By the time Puccini wrote La bohème, he was such a master– of dramatically evocative musical motifs, of subtle orchestral coloring and texture, and most of all, of ravishing melodies – the music of his lovable Bohemians seemed to issue from their very hearts. It’s just so wonderfully appropriate to hear a Rodolfo like Calleja’s. His rock-solid technique makes the act of singing seem so natural that the character’s emotions come across with a breathtaking directness. His performance was beautifully characterized, both vocally and dramatically. He sang with honeyed sweetness and cascading waves of sunlit sound. But Calleja is also a master of dynamic nuance with his extraordinarily beautiful dimenuendos. His vocal line was elegant and seamless and his top notes thrilling. Dramatically, he was never less than convincing, conveying the high spirits of youth in the first and fourth acts, Rodolfo’s jealousy and anger in act three and, most poignantly, his devotion in the midst of utter despair, as he comforted the dying Mimì.

Of course, the relationship between Rodolfo and Mimì is the heart and soul of the opera. Calleja has a marvelous partner and collaborator in Krassimira Stoyanova, the Bulgarian soprano. She sang with a supple luminous sound and an effortless blooming top without a trace of shrillness. What a lovely voice she has! Her acting was also superb. In her first aria, “Mi chiamano Mimì,” Stoyanova managed to create a whole character in just a few minutes. We discovered her girlish excitement, but also her determination. That she goes off with Rodolfo to meet his friends is a sign of her attraction but also a manifestation of gentle heroism; she is such a shy creature. Because Stoyanova makes Mimi so individualized, her fate is just so much more moving. The combination of her vulnerability (vocally and dramatically) and Rodolfo’s tenderness was deeply affecting.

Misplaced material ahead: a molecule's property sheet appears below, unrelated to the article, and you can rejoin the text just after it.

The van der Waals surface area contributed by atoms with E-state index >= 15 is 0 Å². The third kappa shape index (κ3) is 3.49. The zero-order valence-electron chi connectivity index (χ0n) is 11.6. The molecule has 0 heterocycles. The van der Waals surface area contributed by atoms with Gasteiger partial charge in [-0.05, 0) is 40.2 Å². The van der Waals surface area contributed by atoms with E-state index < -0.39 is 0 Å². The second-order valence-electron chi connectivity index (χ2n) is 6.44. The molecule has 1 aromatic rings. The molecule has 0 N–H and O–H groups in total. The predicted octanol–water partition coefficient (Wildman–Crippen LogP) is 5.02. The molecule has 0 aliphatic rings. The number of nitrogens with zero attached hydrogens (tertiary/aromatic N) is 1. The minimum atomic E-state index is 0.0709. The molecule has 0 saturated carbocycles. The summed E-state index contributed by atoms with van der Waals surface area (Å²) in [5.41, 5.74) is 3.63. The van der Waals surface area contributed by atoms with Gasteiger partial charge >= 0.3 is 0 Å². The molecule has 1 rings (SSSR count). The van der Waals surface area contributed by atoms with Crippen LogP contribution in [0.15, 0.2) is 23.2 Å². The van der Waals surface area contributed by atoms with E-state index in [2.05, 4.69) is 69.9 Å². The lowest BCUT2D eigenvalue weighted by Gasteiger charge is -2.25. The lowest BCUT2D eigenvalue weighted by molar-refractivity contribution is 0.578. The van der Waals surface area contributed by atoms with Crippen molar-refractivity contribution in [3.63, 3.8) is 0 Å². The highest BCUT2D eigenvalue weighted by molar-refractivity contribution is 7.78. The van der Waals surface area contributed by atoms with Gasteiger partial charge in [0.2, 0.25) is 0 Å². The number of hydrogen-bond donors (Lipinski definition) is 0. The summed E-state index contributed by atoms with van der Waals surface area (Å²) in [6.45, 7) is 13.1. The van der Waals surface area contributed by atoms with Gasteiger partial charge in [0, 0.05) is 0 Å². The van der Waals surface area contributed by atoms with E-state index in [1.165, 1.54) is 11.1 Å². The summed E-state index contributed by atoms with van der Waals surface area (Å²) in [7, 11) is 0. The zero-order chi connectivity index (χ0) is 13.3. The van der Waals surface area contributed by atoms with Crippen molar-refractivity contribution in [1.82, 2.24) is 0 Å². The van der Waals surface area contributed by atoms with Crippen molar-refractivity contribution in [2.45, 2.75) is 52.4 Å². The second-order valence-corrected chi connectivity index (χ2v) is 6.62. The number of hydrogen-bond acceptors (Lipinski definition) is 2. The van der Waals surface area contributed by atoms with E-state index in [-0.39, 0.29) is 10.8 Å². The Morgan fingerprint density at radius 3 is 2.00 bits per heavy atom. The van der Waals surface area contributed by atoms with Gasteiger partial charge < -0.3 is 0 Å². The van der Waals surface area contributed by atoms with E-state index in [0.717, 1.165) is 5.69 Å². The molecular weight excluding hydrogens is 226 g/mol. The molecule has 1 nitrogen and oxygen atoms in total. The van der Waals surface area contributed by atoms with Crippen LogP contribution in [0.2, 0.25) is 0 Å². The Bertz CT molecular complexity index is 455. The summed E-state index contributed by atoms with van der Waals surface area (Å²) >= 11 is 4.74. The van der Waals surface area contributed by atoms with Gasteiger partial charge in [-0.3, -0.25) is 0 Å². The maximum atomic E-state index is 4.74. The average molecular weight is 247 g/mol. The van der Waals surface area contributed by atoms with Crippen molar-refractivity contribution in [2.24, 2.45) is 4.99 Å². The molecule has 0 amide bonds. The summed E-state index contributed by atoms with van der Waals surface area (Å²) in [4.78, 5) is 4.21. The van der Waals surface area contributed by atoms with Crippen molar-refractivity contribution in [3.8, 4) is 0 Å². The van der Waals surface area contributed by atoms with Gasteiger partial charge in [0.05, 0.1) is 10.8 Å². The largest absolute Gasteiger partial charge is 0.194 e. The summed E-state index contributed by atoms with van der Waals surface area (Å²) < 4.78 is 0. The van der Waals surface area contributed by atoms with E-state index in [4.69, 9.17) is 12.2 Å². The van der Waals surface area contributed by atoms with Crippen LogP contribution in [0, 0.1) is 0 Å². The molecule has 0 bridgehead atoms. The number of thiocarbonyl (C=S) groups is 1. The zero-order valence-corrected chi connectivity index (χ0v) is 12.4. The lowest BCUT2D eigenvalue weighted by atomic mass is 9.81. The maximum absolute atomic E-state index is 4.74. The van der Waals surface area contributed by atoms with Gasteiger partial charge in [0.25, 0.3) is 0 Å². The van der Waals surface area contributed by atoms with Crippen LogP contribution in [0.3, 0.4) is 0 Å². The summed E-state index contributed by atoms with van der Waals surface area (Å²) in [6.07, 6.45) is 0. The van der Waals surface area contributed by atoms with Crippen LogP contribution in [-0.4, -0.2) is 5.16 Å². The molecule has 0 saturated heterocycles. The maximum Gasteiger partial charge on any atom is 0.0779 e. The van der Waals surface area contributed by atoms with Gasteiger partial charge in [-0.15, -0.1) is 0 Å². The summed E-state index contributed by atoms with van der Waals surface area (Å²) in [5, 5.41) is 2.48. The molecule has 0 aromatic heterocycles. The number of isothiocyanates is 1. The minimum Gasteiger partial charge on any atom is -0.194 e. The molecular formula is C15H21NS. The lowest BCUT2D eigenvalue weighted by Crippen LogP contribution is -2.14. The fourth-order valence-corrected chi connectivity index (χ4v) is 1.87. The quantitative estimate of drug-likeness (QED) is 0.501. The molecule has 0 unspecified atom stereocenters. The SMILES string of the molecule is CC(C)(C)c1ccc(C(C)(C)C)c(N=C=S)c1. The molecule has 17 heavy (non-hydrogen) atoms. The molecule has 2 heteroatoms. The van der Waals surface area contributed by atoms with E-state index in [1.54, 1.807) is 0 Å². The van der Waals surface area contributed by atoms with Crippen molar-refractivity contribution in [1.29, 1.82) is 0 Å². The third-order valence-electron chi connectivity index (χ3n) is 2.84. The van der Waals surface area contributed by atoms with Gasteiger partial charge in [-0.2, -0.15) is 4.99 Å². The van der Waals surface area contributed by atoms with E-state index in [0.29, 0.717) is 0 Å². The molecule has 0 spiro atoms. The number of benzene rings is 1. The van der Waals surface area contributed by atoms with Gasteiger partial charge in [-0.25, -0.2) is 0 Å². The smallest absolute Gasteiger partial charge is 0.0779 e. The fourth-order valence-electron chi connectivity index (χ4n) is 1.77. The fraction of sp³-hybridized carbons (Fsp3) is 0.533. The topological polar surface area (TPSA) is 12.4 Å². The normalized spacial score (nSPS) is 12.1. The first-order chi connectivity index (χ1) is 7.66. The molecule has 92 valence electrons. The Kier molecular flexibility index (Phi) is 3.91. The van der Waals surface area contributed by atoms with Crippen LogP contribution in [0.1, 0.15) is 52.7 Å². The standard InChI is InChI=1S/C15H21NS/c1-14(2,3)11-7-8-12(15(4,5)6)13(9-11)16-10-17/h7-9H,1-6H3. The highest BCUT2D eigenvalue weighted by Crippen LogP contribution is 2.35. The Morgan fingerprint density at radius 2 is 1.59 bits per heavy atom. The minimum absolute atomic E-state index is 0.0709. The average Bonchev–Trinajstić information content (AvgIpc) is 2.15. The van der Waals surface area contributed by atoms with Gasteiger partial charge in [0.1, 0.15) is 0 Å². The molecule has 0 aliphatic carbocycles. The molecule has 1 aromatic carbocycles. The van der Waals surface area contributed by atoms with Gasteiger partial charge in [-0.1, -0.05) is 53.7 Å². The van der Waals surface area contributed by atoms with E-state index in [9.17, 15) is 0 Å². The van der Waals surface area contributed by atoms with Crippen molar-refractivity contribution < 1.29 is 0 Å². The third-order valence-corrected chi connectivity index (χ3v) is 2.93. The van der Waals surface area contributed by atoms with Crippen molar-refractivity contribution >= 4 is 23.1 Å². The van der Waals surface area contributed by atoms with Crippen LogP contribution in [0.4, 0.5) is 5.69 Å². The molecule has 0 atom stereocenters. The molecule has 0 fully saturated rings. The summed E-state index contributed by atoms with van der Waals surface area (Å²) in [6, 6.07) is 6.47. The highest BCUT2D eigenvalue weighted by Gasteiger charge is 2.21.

Ellie Dehn’s Musetta was much more interesting and psychologically complex than the one dimensional flirt we all too often see – a shallow character who seems unaccountably transformed into a generous thoughtful friend in the last act. Dehn’s Musetta was warm and protective of Mimì from the start. She sang beautifully too, with a rich, creamy tone. Unfortunately she was let down by the conductor in act two as he took the orchestra his own way, leaving her pretty much on her own. Fabio Capitanucci made an excellent Met debut as a dark-voiced Marcello, a concerned and consoling friend for Rodolfo and a jealous and passionate lover for Musetta. Gunther Groissböck was a marvelous Colline. He sang with lovely legato and a warm burnished tone. This was a very promising house debut and I hope that we see a lot more of him here. Also making a fine Met debut was Dimitris Tiliakos as a warm-hearted and warm-voiced Schaunard.